Illustration of Elizabeth Bennet and Fitzwilliam Darcy with neutral expressions on their faces

Pride and Prejudice

by Jane Austen

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In Volume 2 of Pride and Prejudice, what is Elizabeth's attitude and how are her opinions changing?

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By Volume Two, Elizabeth has dismissed the weasley Mr. Collins and stood up to the haughty Lady Catherine. Her pride had served her well in these cases, but those same traits will also prove be a blind spot. Her personal transformation in attitude, her "pride and prejudice", is still evolving.

In this volume, we begin to understand the valiant nature of Darcy and the wicked persona of Wickham. It will take some time before Elizabeth can begin to see the truth, however. She begins the process in Vol II, Ch 18.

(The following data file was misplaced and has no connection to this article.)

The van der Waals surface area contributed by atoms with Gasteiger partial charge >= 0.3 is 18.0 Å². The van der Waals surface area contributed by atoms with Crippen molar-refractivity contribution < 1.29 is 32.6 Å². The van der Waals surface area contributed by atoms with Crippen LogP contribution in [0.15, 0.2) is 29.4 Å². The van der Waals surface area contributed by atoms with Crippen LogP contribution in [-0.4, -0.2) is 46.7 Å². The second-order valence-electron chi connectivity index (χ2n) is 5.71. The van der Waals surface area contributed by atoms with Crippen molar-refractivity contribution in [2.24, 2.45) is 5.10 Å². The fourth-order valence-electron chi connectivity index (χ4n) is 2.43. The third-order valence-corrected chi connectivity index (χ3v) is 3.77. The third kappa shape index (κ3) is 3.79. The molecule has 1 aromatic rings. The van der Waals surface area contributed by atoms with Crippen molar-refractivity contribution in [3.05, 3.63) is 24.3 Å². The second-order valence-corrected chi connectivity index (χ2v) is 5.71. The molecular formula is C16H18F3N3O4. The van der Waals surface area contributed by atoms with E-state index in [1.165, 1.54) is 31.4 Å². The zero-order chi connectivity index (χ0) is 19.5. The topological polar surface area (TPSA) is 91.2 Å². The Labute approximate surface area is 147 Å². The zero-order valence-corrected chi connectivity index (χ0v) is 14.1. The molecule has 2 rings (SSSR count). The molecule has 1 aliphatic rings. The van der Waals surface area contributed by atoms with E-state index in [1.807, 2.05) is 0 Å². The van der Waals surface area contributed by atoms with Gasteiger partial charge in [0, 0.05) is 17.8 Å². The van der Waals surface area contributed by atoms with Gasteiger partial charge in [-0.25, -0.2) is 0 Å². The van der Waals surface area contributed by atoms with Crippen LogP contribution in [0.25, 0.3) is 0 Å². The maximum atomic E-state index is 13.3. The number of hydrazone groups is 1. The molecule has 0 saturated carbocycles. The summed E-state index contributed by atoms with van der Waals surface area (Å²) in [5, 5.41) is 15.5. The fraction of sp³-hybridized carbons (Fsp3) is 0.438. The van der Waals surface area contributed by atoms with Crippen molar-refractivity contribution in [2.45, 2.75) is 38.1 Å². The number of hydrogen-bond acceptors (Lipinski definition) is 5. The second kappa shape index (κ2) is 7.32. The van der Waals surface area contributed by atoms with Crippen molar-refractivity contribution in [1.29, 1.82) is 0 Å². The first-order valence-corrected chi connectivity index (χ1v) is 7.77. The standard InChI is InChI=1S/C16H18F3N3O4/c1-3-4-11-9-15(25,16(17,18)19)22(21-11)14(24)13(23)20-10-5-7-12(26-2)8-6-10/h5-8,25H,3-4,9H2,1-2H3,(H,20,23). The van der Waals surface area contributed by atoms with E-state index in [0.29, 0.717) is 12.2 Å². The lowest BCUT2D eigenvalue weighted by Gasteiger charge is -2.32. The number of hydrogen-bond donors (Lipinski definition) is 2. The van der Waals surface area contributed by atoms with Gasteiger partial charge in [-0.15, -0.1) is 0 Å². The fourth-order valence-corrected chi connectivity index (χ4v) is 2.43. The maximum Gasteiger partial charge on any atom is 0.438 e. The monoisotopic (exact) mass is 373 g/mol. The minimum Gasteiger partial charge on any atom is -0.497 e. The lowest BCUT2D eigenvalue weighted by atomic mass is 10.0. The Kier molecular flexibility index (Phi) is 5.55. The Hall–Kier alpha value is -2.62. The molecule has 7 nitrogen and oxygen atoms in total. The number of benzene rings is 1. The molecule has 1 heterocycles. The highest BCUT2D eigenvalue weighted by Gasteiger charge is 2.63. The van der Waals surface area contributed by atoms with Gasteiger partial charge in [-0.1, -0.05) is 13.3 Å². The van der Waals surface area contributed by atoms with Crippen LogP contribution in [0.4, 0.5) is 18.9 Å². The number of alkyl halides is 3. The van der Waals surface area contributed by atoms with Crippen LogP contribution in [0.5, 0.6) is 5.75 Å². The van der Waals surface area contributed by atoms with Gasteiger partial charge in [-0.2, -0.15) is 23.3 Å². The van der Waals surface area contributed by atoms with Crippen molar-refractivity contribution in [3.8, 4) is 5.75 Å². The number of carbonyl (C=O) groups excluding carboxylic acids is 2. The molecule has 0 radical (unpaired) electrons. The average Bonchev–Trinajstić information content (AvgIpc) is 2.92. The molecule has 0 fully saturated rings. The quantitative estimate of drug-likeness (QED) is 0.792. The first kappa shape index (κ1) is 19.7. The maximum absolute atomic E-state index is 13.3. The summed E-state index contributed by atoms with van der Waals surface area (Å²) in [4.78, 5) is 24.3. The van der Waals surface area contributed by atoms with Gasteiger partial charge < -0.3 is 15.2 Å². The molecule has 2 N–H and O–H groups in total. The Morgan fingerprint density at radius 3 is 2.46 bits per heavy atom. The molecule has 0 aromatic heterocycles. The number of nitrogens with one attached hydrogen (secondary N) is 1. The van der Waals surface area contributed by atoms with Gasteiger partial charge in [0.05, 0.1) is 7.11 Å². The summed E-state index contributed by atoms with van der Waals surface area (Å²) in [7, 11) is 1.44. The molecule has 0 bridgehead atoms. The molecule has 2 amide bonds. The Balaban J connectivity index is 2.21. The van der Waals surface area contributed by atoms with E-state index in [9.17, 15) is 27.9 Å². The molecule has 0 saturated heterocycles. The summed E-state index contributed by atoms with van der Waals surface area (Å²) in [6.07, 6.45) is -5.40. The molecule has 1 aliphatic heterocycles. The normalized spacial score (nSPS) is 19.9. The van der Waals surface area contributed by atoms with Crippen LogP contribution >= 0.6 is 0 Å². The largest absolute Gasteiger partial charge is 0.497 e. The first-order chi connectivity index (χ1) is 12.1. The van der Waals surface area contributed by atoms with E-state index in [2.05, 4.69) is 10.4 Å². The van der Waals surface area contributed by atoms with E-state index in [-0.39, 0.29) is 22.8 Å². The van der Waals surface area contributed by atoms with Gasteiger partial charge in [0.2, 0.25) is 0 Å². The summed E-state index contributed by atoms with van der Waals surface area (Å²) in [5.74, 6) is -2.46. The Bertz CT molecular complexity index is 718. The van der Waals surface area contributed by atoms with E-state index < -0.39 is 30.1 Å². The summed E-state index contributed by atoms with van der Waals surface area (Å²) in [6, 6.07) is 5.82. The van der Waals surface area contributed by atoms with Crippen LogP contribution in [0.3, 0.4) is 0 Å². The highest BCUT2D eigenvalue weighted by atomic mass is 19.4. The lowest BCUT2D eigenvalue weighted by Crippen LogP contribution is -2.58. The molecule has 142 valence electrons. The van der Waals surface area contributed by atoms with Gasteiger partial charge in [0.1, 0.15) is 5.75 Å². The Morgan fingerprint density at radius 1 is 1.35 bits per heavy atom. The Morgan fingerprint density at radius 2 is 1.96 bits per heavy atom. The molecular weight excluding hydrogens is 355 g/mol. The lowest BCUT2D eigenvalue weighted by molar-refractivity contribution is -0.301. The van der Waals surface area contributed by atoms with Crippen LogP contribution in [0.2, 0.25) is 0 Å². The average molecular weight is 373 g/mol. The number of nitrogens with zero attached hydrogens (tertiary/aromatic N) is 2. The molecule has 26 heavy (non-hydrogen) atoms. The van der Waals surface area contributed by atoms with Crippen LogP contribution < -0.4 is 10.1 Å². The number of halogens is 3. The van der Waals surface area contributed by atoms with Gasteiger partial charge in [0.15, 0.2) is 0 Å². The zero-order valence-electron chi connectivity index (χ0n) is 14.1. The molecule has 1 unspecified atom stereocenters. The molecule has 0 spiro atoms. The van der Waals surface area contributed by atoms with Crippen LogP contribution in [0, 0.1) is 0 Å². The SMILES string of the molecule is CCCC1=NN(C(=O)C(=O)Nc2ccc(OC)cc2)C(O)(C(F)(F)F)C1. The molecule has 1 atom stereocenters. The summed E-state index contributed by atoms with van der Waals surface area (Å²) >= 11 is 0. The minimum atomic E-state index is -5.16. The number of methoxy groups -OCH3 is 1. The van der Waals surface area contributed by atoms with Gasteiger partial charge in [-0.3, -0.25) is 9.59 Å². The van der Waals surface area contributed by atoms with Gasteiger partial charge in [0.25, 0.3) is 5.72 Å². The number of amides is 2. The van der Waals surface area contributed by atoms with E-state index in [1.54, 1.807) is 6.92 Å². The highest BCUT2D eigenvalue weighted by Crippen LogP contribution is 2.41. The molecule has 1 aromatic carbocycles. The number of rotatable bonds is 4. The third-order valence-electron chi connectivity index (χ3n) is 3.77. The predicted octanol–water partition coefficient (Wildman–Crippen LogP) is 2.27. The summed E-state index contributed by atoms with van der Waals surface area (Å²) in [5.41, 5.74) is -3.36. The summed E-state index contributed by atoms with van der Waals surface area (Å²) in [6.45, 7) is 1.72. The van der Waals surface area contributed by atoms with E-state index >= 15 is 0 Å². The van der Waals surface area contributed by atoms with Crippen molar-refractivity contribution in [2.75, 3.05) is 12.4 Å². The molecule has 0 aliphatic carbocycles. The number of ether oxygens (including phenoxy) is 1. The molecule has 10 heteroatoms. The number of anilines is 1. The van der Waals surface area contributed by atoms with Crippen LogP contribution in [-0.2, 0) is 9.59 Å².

Lydia has disgraced the family and Darcy has tried to save her reputation and that of the entire Bennet family. Elizabeth realizes her error of prejudice and pride. As the family laments the tragedy, "Elizabeth tried to be diverted by them; but all sense of pleasure was lost in shame. She felt anew the justice of Mr. Darcy's objections; and never had she before been so much disposed to pardon his interference in view of his friend."

Though the full ramifications are yet to come in Volume III, both Elizabeth and Darcy are beginning to change their attitudes and opinions of one another.

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